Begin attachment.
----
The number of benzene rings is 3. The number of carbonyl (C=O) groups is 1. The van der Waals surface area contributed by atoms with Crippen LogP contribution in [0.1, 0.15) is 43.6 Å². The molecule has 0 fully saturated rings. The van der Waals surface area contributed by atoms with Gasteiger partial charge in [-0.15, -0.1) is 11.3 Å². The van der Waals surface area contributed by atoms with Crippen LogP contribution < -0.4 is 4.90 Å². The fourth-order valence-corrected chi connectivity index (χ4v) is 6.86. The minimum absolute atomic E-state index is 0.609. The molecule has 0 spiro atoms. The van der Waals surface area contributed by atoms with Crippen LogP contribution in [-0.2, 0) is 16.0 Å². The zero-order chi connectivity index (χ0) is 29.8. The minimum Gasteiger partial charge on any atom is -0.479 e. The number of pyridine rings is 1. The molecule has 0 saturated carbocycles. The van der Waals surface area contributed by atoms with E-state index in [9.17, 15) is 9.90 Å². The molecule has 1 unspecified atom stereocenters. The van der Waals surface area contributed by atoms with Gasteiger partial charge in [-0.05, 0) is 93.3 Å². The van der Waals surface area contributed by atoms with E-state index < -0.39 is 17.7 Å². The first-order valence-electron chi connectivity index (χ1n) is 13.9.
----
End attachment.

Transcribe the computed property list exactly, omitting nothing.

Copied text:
The number of benzene rings is 3. The number of carbonyl (C=O) groups is 1. The van der Waals surface area contributed by atoms with Crippen LogP contribution in [0.1, 0.15) is 43.6 Å². The molecule has 0 fully saturated rings. The van der Waals surface area contributed by atoms with Gasteiger partial charge in [-0.15, -0.1) is 11.3 Å². The van der Waals surface area contributed by atoms with Crippen LogP contribution < -0.4 is 4.90 Å². The fourth-order valence-corrected chi connectivity index (χ4v) is 6.86. The minimum absolute atomic E-state index is 0.609. The molecule has 0 spiro atoms. The van der Waals surface area contributed by atoms with Crippen LogP contribution in [-0.2, 0) is 16.0 Å². The zero-order chi connectivity index (χ0) is 29.8. The minimum Gasteiger partial charge on any atom is -0.479 e. The number of pyridine rings is 1. The molecule has 0 saturated carbocycles. The van der Waals surface area contributed by atoms with E-state index in [9.17, 15) is 9.90 Å². The molecule has 1 unspecified atom stereocenters. The van der Waals surface area contributed by atoms with Gasteiger partial charge in [-0.05, 0) is 93.3 Å². The van der Waals surface area contributed by atoms with E-state index < -0.39 is 17.7 Å². The first-order valence-electron chi connectivity index (χ1n) is 13.9.